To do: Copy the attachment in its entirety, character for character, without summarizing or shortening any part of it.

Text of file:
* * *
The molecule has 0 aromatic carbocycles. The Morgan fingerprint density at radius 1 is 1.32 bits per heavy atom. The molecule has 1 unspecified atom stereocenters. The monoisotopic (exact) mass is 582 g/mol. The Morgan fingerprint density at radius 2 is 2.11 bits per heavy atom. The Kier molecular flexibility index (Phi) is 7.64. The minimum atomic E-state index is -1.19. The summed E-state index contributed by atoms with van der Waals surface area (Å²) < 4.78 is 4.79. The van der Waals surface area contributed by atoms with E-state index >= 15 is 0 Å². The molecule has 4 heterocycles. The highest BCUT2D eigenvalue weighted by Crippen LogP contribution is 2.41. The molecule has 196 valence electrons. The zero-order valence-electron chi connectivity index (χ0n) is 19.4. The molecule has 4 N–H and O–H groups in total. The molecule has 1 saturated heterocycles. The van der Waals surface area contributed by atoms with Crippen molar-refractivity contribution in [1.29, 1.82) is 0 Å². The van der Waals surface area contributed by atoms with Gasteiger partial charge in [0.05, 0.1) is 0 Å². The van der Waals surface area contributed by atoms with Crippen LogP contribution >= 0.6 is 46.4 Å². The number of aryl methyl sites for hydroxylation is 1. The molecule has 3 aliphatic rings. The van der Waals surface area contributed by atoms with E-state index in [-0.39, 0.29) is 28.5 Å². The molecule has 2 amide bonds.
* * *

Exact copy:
The molecule has 0 aromatic carbocycles. The Morgan fingerprint density at radius 1 is 1.32 bits per heavy atom. The molecule has 1 unspecified atom stereocenters. The monoisotopic (exact) mass is 582 g/mol. The Morgan fingerprint density at radius 2 is 2.11 bits per heavy atom. The Kier molecular flexibility index (Phi) is 7.64. The minimum atomic E-state index is -1.19. The summed E-state index contributed by atoms with van der Waals surface area (Å²) < 4.78 is 4.79. The van der Waals surface area contributed by atoms with E-state index >= 15 is 0 Å². The molecule has 4 heterocycles. The highest BCUT2D eigenvalue weighted by Crippen LogP contribution is 2.41. The molecule has 196 valence electrons. The zero-order valence-electron chi connectivity index (χ0n) is 19.4. The molecule has 4 N–H and O–H groups in total. The molecule has 1 saturated heterocycles. The van der Waals surface area contributed by atoms with Crippen molar-refractivity contribution in [1.29, 1.82) is 0 Å². The van der Waals surface area contributed by atoms with Gasteiger partial charge in [0.05, 0.1) is 0 Å². The van der Waals surface area contributed by atoms with Crippen LogP contribution >= 0.6 is 46.4 Å². The number of aryl methyl sites for hydroxylation is 1. The molecule has 3 aliphatic rings. The van der Waals surface area contributed by atoms with E-state index in [-0.39, 0.29) is 28.5 Å². The molecule has 2 amide bonds.